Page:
Earlier this year, as gentrifiers enjoyed cocktails on Telegraph Ave, two young Bay Area natives lost their lives to gun violence a mere five blocks away. The physical proximity yet social distance between them reflects the changing landscape of Oakland, California— a place that is actively fighting against the tides of displacement and the encroaching greed of Silicon Valley. You could say it’s a tale of two cities, one where natives nurture the place they know as home, and one where settlers consume the culture with no awareness of the people who gave birth to it.
Oakland, built from redlining and stolen Ohlone land, has a heart forged by generations of multicultural residents who sought refuge within city limits. It’s a heart that can’t be easily stripped away by minimalist store fronts or low-rise condos. Reflected by the liberation work of the Black Panther Party, people from Oakland are unafraid to fight against the forces that want them gone. This is embodied within a new generation of residents that actively seek to educate and organize.
Blake Simons and Delency Parham are showing up for Oakland through the People’s Breakfast Program, a monthly mobilization effort that provides food and hygiene packs to those experiencing homelessness in West Oakland. This program is magnified by the Hella Black podcast, an accessible black political education podcast, that has garnered more than 187,000 plays on SoundCloud over the span of 20 episodes. Homegrown initiatives like this help Oakland to still feel like it’s Oakland and combat the isolating effects of “urban renewal.”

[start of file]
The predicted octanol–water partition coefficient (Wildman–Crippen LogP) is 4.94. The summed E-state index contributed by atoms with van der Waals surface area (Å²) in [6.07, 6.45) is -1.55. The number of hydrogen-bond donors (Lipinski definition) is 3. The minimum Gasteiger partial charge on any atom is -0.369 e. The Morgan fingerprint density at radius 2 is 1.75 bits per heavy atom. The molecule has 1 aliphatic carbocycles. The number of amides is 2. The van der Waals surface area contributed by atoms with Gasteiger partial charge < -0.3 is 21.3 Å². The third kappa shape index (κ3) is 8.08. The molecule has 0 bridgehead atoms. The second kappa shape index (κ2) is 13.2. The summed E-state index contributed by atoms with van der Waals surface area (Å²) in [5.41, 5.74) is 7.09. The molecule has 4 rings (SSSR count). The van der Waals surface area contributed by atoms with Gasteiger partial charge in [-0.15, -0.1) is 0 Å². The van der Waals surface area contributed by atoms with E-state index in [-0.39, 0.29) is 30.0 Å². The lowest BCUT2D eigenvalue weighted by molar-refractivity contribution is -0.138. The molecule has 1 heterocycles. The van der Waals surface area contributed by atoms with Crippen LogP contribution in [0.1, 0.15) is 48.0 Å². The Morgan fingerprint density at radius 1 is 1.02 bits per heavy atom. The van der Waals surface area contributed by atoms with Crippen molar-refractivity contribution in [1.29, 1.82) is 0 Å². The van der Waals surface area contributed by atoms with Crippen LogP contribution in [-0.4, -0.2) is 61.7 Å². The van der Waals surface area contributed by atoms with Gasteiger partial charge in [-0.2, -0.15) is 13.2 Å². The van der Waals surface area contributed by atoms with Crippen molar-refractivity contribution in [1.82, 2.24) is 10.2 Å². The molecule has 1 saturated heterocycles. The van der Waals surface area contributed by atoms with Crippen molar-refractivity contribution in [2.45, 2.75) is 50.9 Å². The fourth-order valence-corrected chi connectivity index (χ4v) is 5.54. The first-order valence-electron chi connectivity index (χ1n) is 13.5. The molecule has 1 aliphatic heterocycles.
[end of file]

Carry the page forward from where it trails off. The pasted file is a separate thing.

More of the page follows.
Parham and Simons are sons of the East Bay, born and raised. They come from a line of Black Panthers, and their families have made a tradition of providing services to locals. Empowering and educating is within their blood, and it’s a defining factor of what makes their work in Oakland authentic. They’re not in the field organizing for appearances or fame, but out of love for those ignored by the local government and the gentrifiers who contribute to the increasing homelessness epidemic in the East Bay.
There are responsibilities associated with being part of a community, and it’s a privilege to enter as an outsider and recklessly, capriciously change the face of it. This privilege has metastasized in major metropolitan cities throughout the United States and is reminiscent of the country’s desire for control of space at the expense of black bodies. Being a part of a neighborhood means providing services to individuals ignored by the public eye and showing up for those on the margins of society.
“For me, it’s about community, when I see houseless people in West Oakland, when I see houseless people struggling, I’m like I gotta do something,” Simons tells Playboy about their inspiration for the breakfast program.
Inspired by the People’s Free Food Program of the Black Panther Party, Parham and Simons focused on providing free breakfast to address one of the basic needs of those experiencing homeless in Oakland. To date, the program has fed and provided hygiene packets to more than 2000 people, mobilized to stop the city’s eviction of homeless encampments, and hosted a benefit concert headlined by ALLBLACK, the best up-and-coming rapper in the Bay Area. The program’s successes are reflective of the support from residents who have donated and volunteered to birth People’s Breakfast Oakland into existence.
“But it is dope to see the community responding to that, especially to have an artist like ALLBLACK, you see in all his posts, it's hella dope. And then to have people buy T-shirts, and we always have people pulling up to the breakfast programs. I don't know, I feel like people want to do these things and just don't necessarily know how to do them, or they're afraid to take the first step. And I'm glad that we can motivate folks to get involved,” says Parham.